Interest mounts in City Hall contracts
A clutch of companies have already indicated they would be interested in running a string of city council services which are up for grabs after a rescue package collapsed.
A rescue deal which would have secured the jobs of about 300 workers who were made redundant when city council contractor Connaught Partnerships went into administration was dashed on Thursday when Norwich City Council said it could not go ahead with it because of the risk of a legal challenge.
That deal, with the un-named 'company B', would have seen that company take on the housing repairs and maintenance contract at the same �17.5m base price as the Connaught deal and the vast majority of former Connaught workers given jobs.
But it fell through because lawyers were worried another company would mount a legal challenge, so the council now needs to re-let interim contracts for nine to 12 months before re-letting the permanent contracts.
However, with public notices for the interim contracts going out any day now, it looks as if there will be plenty of competition for those contracts.
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Bosses at Norse, Morrison and Enterprise have confirmed they are all interested in those and the permanent contracts.
Companies such as Lovell, Ward & Rooney Heating Ltd and Ashford Commercial Ltd have already been awarded emergency contracts for emergency housing repairs, gas servicing and window repairs.
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Lovell has confirmed it is interested in bidding for the interim contracts, but a number of big-hitters are already circling the contracts on a permanent basis.
Peter Hawes, managing director of Norse - an arms length company owned by Norfolk County Council - confirmed his company was interested in taking on the contracts on an interim and permanent basis.
He said: 'We would be happy to try to work with the city council to undertake the work. The short-term contracts are something which will take a while to get together, but we would be interested in that and the longer-term permanent contracts.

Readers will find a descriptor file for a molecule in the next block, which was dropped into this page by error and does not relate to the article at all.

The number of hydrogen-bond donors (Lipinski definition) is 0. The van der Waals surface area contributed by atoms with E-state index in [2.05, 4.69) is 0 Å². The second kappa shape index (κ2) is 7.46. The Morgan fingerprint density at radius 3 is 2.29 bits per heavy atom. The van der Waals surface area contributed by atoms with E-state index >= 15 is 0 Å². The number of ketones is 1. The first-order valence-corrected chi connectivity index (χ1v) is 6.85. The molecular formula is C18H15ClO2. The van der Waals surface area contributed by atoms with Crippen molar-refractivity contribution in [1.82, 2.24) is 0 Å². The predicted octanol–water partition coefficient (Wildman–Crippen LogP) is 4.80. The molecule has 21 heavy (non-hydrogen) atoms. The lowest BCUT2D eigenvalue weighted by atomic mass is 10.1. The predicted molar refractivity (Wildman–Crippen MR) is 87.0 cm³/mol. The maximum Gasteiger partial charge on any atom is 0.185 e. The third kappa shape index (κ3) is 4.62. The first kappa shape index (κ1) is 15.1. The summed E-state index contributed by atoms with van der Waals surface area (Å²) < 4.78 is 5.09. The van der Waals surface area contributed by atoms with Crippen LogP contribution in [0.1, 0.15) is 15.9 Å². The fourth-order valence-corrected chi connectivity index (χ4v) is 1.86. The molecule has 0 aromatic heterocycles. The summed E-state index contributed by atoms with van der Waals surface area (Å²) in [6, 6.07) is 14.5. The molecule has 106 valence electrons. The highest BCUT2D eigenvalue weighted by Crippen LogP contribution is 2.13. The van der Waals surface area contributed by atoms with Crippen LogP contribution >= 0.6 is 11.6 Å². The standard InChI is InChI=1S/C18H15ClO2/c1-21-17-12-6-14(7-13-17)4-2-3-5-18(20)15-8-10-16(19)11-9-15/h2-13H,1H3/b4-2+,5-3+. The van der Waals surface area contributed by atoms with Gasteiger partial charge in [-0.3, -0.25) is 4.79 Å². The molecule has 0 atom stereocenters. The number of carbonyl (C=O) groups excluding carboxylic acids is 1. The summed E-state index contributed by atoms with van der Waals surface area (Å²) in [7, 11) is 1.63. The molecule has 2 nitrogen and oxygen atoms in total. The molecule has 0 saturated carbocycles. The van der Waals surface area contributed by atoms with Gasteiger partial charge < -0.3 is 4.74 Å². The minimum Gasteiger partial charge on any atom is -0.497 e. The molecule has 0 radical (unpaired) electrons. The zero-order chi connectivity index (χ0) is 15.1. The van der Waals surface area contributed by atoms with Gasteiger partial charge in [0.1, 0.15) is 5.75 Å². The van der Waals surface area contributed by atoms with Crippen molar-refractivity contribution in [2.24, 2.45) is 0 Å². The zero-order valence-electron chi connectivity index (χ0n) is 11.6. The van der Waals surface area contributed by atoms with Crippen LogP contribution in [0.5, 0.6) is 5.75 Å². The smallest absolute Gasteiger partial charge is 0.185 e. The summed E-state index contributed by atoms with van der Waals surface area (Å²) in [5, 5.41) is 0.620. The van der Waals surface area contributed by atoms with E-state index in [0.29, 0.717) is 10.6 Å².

'We certainly would be interested. We see that as our role locally to try to work with another local authority.'
A spokeswoman for Morrison, the parent company of CityCare which had provided services for a decade before it was split up, said the company was 'happy to tender for one of the contracts'.
Enterprise, which held an open day at Carrow Road this week attended by almost 400 people, including many former Connaught workers is also in the running.
A spokeswoman said they were putting together a bid for the temporary contracts, and if that proved successful, then they would be interested in the permanent contracts.
She added the company was keen to involve as many of the former Connaught workers as possible and would be reviewing the details of those who went along to the open day.
What nobody knows at this point is whether any of the companies would be prepared to take on the social housing contract for the same price of Connaught - �17.5m a year.
While it appears company B had been, it remains to be seen if that company would still put forward the same bid in open competition.
If they did the council would see that as vindicating their decision to award it to Connaught for that much in the first place - as that has been the focus of much of the criticism over the past month.
When the contract was originally put out to tender Connaught's bid of �17.5m was �5.5m below the next lowest bid, with the majority of the bids within a range of �23m to �26m.
In February, Morrison successfully obtained an injunction to prevent the contract being awarded to Connaught after raising concerns the bid was 'abnormally low', something the council denied.
Although the case never came to court, because a settlement was reached between the council and Morrison, the judge who awarded the injunction, said he believed there was a 'serious issue to be tried as to the pricing of the Connaught bid and as to the investigations that the council undertook to assure itself that it was a properly sustainable bid.'
In the long run, the council says procurement legislation means it will take a year to let the permanent contracts, which will run for between five and seven years and will come into effect when the temporary contracts come to an end.
The council hopes the temporary contracts will be up and running by November.